Page 117 - Jewish Book Annual Volume 8 (1949-1950)

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“ The Jewish School Library” by Dr. Jacob S. Golub. We revised this publication
so that it will be of use not only to Jewish schools but to Centers and Synagogues
as well.
How to Conduct a Book Review Symposium
— Suggestions for the conduct of a
book review program as well as a sample program were prepared by Dr. Mortimer
J. Cohen.
Radio Transcriptions
— Two radio transcription programs based upon the
children’s books “Habibi and Yow” and “Americans All” were prepared, by
Heidy Mayer.
GOODMAN ---- JEWI SH BOOK COUNCIL
111
JEWISH BOOK MONTH
Jewish Book Month was observed from November 26th to December 26th in
1948. Prior to the inauguration of the month, the Council was in communication
with national Jewish organizations, Bureaus of Jewish Education, Jewish Com-
munity Centers, and YMHAs, Hillel Foundations, Synagogues, Jewish and public
libraries, and many other associations for the purpose of stimulating their parti-
cipation. Large numbers of these organizations responded and reported their
plans to participate by arranging book exhibits, lectures, book reviews, radio
broadcasts, and other programs. The Division of Religious Activities as well as
the Armed Services Division of the National Jewish Welfare Board communicated
with chaplains and field workers both in this country and abroad, to arrange
appropriate programs for the Jewish members of the Armed Forces. JWB’s Jewish
Center Division urged its constituent members to lend their assistance in the
direction of community-wide projects.
Many of the national Jewish women’s organizations directed their local chapters
to formulate special celebrations in honor of Jewish Book Month. Among them
were the Women’s Division of the American Jewish Congress; National Council
of Jewish Women; Women’s American Ort; Women’s Branch, Union of Orthodox
Jewish Congregations of America; National Women’s League of the United Syna-
gogue of America; Hadassah; Mizrachi Women’s Organization; and the National
Federation of Temple Sisterhoods. Likewise the National Federation of Men’s
Clubs; the B ’nai B’rith, and the Labor Zionist Organization of America commu-
nicated with their local constituents to encourage their active participation.
Materials issued by the Council were distributed to all of the affiliated groups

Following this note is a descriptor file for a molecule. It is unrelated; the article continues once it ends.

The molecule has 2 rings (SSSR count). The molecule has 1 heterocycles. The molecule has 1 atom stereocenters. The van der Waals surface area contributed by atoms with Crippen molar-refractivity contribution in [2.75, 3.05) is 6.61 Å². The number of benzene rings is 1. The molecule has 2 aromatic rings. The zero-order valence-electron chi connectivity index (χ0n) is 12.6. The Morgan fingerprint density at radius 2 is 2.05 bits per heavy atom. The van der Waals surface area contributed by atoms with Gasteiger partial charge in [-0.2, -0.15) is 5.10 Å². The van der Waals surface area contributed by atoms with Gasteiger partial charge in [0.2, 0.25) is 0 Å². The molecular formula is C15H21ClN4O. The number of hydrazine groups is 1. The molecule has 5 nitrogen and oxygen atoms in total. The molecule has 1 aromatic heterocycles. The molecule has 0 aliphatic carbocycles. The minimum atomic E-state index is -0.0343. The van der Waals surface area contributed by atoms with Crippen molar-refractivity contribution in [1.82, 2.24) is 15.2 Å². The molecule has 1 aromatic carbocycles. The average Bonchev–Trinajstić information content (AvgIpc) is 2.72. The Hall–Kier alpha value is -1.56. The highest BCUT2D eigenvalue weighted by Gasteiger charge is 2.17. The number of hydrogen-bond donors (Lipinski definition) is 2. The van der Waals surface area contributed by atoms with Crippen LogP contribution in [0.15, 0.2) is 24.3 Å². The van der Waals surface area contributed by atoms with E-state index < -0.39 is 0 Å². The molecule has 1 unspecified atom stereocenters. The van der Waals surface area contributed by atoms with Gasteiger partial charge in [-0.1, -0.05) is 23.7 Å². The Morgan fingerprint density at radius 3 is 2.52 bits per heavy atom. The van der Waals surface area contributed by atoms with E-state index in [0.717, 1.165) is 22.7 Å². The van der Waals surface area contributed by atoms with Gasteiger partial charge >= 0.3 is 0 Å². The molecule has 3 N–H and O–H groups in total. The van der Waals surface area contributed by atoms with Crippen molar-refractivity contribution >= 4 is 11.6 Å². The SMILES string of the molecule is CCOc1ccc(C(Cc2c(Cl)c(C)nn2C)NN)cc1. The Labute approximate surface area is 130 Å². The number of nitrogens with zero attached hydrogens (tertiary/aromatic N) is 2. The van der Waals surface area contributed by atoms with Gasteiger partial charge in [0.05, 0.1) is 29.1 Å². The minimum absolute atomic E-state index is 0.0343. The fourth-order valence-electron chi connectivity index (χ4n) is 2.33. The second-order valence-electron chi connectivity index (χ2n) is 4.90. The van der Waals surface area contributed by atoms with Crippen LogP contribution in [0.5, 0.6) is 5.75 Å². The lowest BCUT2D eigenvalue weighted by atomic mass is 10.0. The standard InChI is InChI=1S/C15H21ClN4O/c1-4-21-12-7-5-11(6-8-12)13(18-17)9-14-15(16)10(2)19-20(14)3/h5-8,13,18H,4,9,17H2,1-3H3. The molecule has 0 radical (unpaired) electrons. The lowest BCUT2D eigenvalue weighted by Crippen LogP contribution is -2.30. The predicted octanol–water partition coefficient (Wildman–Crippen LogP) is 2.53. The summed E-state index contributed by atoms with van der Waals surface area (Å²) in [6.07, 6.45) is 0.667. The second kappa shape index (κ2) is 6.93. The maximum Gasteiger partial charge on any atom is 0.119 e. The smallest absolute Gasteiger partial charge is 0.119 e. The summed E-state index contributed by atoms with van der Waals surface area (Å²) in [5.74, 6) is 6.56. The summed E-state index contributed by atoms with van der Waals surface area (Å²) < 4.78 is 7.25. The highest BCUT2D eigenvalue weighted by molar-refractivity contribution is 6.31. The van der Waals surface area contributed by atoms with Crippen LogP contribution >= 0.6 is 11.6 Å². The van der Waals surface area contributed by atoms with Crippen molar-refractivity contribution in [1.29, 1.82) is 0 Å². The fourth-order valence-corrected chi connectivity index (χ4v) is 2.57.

of the World Federation of YMHAs and Jewish Community Centers. It has been
found that the Council’s program lends itself particularly well to international
participation. South Africa held an elaborate Jewish Book Festival in addition
to the publication of a Jewish Book Annual. France, Chile, and other countries
have also held Jewish book celebrations. A meeting was convened in England of
representatives of leading Jewish cultural organizations through the efforts of
Rabbi Samuel H. Gordon, general secretary o f the World Federation. As a result
of this meeting, a Jewish Book Council is now in the process of formation there.
The idea has captured the imagination of communities throughout the world and
promises to take firm root in all countries with sizeable Jewish populations.
For the past three years a statistical record of Jewish Book Month activity has
been compiled by Samuel Asofsky, JWB statistician. Since the number of returns
of questionnaires is always far from complete, it can be inferred that the statistics
presented do not provide a total picture of the wide participation in Jewish Book
Month. But they do provide a certain measure of activities as well as some indica-
tion of the growth of the program. Even with this incomplete reporting there is
evidence that Jewish Book Month activity is widespread and has been increasing.
The number of communities in which Jewish Book Month activities are held
has been increasing gradually; from 405 in 1946 it has risen to 476 in 1948. But
the number of organizations that are known to have had some kind of program
has increased very rapidly during the same period. The rise has been over 50%,
and the number o f organizations in 1948 reached nearly 2,000. While the growth